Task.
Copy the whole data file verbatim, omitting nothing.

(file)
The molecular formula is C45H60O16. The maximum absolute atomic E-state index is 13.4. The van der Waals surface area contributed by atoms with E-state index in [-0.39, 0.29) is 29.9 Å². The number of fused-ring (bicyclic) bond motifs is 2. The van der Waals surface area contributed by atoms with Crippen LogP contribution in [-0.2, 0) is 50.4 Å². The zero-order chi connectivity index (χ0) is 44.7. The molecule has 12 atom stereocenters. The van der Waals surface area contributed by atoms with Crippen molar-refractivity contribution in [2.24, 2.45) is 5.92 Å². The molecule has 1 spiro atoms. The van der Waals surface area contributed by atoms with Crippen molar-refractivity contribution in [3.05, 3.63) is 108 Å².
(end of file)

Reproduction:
The molecular formula is C45H60O16. The maximum absolute atomic E-state index is 13.4. The van der Waals surface area contributed by atoms with E-state index in [-0.39, 0.29) is 29.9 Å². The number of fused-ring (bicyclic) bond motifs is 2. The van der Waals surface area contributed by atoms with Crippen LogP contribution in [-0.2, 0) is 50.4 Å². The zero-order chi connectivity index (χ0) is 44.7. The molecule has 12 atom stereocenters. The van der Waals surface area contributed by atoms with Crippen molar-refractivity contribution in [2.24, 2.45) is 5.92 Å². The molecule has 1 spiro atoms. The van der Waals surface area contributed by atoms with Crippen molar-refractivity contribution in [3.05, 3.63) is 108 Å².